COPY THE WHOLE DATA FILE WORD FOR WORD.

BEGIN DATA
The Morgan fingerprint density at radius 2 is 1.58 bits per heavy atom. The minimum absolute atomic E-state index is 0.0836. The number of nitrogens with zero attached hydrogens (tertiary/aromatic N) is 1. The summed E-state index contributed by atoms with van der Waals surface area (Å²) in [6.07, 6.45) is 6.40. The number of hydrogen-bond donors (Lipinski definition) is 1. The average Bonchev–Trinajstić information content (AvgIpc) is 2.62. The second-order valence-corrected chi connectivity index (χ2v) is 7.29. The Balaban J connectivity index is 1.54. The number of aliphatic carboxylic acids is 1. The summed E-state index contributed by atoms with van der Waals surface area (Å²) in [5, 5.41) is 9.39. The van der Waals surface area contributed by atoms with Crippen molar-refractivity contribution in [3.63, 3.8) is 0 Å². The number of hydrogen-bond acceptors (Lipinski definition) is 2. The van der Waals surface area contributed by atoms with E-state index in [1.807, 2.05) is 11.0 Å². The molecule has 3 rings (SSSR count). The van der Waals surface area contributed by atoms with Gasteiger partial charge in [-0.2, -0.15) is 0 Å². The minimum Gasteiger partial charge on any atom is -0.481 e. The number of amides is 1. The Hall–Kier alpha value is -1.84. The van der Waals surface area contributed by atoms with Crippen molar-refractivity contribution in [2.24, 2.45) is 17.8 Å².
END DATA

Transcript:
The Morgan fingerprint density at radius 2 is 1.58 bits per heavy atom. The minimum absolute atomic E-state index is 0.0836. The number of nitrogens with zero attached hydrogens (tertiary/aromatic N) is 1. The summed E-state index contributed by atoms with van der Waals surface area (Å²) in [6.07, 6.45) is 6.40. The number of hydrogen-bond donors (Lipinski definition) is 1. The average Bonchev–Trinajstić information content (AvgIpc) is 2.62. The second-order valence-corrected chi connectivity index (χ2v) is 7.29. The Balaban J connectivity index is 1.54. The number of aliphatic carboxylic acids is 1. The summed E-state index contributed by atoms with van der Waals surface area (Å²) in [5, 5.41) is 9.39. The van der Waals surface area contributed by atoms with Crippen molar-refractivity contribution in [3.63, 3.8) is 0 Å². The number of hydrogen-bond acceptors (Lipinski definition) is 2. The van der Waals surface area contributed by atoms with E-state index in [1.807, 2.05) is 11.0 Å². The molecule has 3 rings (SSSR count). The van der Waals surface area contributed by atoms with Gasteiger partial charge in [-0.2, -0.15) is 0 Å². The minimum Gasteiger partial charge on any atom is -0.481 e. The number of amides is 1. The Hall–Kier alpha value is -1.84. The van der Waals surface area contributed by atoms with Crippen molar-refractivity contribution in [2.24, 2.45) is 17.8 Å².